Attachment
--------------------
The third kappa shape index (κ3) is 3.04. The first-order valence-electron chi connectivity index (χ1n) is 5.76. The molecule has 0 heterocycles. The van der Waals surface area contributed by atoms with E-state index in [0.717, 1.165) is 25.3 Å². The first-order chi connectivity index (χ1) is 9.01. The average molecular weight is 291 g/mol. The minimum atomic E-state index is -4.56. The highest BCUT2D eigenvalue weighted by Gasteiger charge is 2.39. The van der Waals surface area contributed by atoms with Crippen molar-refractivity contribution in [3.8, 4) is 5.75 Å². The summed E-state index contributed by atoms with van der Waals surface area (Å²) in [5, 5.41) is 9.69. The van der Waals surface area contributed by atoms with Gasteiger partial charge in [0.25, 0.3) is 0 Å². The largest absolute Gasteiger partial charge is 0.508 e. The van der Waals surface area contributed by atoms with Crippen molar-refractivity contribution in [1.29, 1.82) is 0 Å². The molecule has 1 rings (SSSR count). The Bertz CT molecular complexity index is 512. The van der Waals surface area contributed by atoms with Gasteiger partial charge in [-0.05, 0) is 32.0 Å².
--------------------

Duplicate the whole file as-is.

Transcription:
The third kappa shape index (κ3) is 3.04. The first-order valence-electron chi connectivity index (χ1n) is 5.76. The molecule has 0 heterocycles. The van der Waals surface area contributed by atoms with E-state index in [0.717, 1.165) is 25.3 Å². The first-order chi connectivity index (χ1) is 9.01. The average molecular weight is 291 g/mol. The minimum atomic E-state index is -4.56. The highest BCUT2D eigenvalue weighted by Gasteiger charge is 2.39. The van der Waals surface area contributed by atoms with Crippen molar-refractivity contribution in [3.8, 4) is 5.75 Å². The summed E-state index contributed by atoms with van der Waals surface area (Å²) in [5, 5.41) is 9.69. The van der Waals surface area contributed by atoms with Gasteiger partial charge in [0.25, 0.3) is 0 Å². The largest absolute Gasteiger partial charge is 0.508 e. The van der Waals surface area contributed by atoms with Crippen molar-refractivity contribution in [1.29, 1.82) is 0 Å². The molecule has 1 rings (SSSR count). The Bertz CT molecular complexity index is 512. The van der Waals surface area contributed by atoms with Gasteiger partial charge in [-0.05, 0) is 32.0 Å².